by Angel Flinn

“I will continue to be a vegetarian even if the whole world started to eat meat. This is my protest against the conduct of the world.”
Isaac Bashevis Singer – Nobel Prize winning author

We live in a world where the vast majority of people consider it perfectly acceptable to use and kill nonhuman animals for food, clothing, entertainment and other unnecessary purposes. Not only do we enslave, exploit, torture and slaughter animals by the tens of billions every year, we do so in order to provide ourselves with food that is not healthy for us, and other products that we simply do not need. The growing number of vegans who live healthy, fulfilling lives is a testament to this fact.

Not only is this extreme violence against animals sanctioned by the legal structure of society and accepted almost without question by most people, but in some kind of bizarre confusion, it is actually promoted, encouraged, and even celebrated. This is true to such a degree that, when an individual chooses to reject violence against animals, and makes a personal commitment to provide for themselves without participating in this carnage, that individual does so at the risk of being criticized, insulted, ridiculed, and perhaps even accused of committing some sort of offense against society.

Taking into account this cultural context, becoming vegan does require us to step outside of the current paradigm. Becoming vegan means renouncing one’s personal stake in the most widespread and socially accepted injustice of our time, and to do this, we have to be willing to see nonhuman slavery for what it is. That kind of honesty requires some candid reflection, and as a result, it’s possible that some new vegans will experience a sense of alienation from others, including one’s own family and friends, and possibly even society as a whole.

I believe it is this experience that often leads vegans to question their resolve, and in some cases, even go back on their commitment to nonviolence, in favor of greater assimilation within society. Because of the intense social pressure against vegan living, I think it’s extremely important that people who are moved by the values of veganism be clear from the outset as to which is more important to them: living according to their own highest ideals, or being easily accepted by a larger social group that does not share those ideals? To a growing number of people, there is no question which matters more, but to many, it can make the difference between maintaining one’s commitment and ‘falling off the wagon’.

But this does not need to be the case. Rather than seeking acceptance by abandoning the practical application of one’s moral principles, there are ways to find the sense of community we all need, by reaching out to other people who share our ideals.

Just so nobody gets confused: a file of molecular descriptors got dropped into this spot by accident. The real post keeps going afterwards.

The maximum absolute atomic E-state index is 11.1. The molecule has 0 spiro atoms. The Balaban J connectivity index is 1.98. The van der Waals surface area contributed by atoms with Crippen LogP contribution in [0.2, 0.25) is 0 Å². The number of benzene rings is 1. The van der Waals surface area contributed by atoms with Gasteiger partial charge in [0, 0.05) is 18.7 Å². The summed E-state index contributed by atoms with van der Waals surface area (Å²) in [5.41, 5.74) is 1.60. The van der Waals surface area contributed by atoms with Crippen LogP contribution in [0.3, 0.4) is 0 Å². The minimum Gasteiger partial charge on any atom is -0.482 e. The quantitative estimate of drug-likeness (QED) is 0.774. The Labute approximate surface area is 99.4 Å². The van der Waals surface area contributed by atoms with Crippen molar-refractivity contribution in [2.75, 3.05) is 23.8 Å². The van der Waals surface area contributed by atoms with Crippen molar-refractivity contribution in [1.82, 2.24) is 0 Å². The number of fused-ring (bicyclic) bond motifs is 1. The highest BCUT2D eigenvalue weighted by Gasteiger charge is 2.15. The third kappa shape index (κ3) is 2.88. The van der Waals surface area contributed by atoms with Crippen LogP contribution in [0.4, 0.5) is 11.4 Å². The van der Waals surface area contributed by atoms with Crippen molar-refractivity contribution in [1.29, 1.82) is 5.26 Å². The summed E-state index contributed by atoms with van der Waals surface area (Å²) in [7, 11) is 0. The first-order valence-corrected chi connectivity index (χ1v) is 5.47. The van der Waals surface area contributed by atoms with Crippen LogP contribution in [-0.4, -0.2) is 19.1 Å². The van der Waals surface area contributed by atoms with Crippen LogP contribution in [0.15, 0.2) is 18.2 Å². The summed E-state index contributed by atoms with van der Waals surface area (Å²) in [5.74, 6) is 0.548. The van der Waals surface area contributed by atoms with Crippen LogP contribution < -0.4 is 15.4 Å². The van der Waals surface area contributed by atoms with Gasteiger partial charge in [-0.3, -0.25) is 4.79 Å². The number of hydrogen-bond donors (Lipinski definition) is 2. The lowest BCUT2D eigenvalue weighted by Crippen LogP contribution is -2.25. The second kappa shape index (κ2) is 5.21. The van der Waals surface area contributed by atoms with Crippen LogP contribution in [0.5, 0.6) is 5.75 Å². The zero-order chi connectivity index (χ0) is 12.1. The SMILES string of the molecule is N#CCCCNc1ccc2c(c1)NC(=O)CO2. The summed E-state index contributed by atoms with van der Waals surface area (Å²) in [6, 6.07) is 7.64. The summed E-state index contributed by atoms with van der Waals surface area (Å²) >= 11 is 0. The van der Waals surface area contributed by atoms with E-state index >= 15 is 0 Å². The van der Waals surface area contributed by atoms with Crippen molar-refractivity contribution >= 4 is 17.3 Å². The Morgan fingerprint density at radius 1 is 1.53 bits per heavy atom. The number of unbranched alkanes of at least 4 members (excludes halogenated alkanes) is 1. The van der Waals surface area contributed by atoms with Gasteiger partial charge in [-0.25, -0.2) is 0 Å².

As our collective awareness and understanding about the intrinsic rights of nonhuman animals grows, the vegan community is expanding all over the world. In many urban locations, there are groups who meet for potlucks and social events, especially on occasions such as Thanksgiving, when many are seeking an alternative to traditional gatherings which focus on the consumption of animal parts. Even for those who don’t live near a city, the growing popularity of online venues is making it increasingly easy to reach others who have rejected their social conditioning in favor of a kinder, gentler, more peaceful way of life.

My advice to people who are not 100% confident about their commitment to vegan living is to do everything you can to educate yourself about why you are making this change. Read about it, learn about it, and keep reading and learning until you reach the point where the products of animal slavery no longer appeal to you. Once you really understand the reasons for being vegan, there is no social challenge that will make you question your resolve, and no degree of pressure will cause you to be tempted to break your commitment.

If you find that those around you do not understand your way of thinking, and if you feel that you are alone in your perspective, consider the positions of some of the greatest minds in history:

Albert Schweitzer:
“Our task must be to free ourselves… by widening our circle of compassion to embrace all living creatures and the whole of nature in its beauty.”

Leonardo da Vinci:
“The time will come when men such as I will look upon the murder of animals as they now look on the murder of men.”

Mahatma Gandhi:
“The greatness of a nation and its moral progress can be judged by the way its animals are treated.”

Count Leo Tolstoy:
“As long as there are slaughterhouses, there will be battlefields.”

“The highest realms of thought are impossible to reach without first attaining an understanding of compassion.”

And remember… You are in good company.

Please read the other parts to this series:

What Does a Vegan Eat?
Health & Nutrition